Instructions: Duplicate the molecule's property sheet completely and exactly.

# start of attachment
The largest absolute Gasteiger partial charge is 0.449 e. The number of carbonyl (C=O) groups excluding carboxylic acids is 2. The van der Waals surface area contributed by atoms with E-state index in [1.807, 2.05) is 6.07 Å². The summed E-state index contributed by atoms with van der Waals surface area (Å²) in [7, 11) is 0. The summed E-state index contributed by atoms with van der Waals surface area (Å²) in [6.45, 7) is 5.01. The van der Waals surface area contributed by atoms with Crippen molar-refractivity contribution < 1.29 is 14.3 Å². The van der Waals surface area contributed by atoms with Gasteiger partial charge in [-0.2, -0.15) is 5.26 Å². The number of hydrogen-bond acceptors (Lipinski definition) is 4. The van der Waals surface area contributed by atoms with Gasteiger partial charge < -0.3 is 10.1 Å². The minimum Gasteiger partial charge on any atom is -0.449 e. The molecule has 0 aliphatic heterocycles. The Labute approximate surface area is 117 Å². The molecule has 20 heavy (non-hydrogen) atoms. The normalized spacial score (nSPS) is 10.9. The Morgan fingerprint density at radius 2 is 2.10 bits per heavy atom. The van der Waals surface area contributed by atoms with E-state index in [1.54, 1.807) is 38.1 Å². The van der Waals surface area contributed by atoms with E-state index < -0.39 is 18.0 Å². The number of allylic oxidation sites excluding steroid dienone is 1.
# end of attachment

The largest absolute Gasteiger partial charge is 0.449 e. The number of carbonyl (C=O) groups excluding carboxylic acids is 2. The van der Waals surface area contributed by atoms with E-state index in [1.807, 2.05) is 6.07 Å². The summed E-state index contributed by atoms with van der Waals surface area (Å²) in [7, 11) is 0. The summed E-state index contributed by atoms with van der Waals surface area (Å²) in [6.45, 7) is 5.01. The van der Waals surface area contributed by atoms with Crippen molar-refractivity contribution < 1.29 is 14.3 Å². The van der Waals surface area contributed by atoms with Gasteiger partial charge in [-0.2, -0.15) is 5.26 Å². The number of hydrogen-bond acceptors (Lipinski definition) is 4. The van der Waals surface area contributed by atoms with Gasteiger partial charge < -0.3 is 10.1 Å². The minimum Gasteiger partial charge on any atom is -0.449 e. The molecule has 0 aliphatic heterocycles. The Labute approximate surface area is 117 Å². The molecule has 20 heavy (non-hydrogen) atoms. The normalized spacial score (nSPS) is 10.9. The Morgan fingerprint density at radius 2 is 2.10 bits per heavy atom. The van der Waals surface area contributed by atoms with E-state index in [1.54, 1.807) is 38.1 Å². The van der Waals surface area contributed by atoms with E-state index < -0.39 is 18.0 Å². The number of allylic oxidation sites excluding steroid dienone is 1.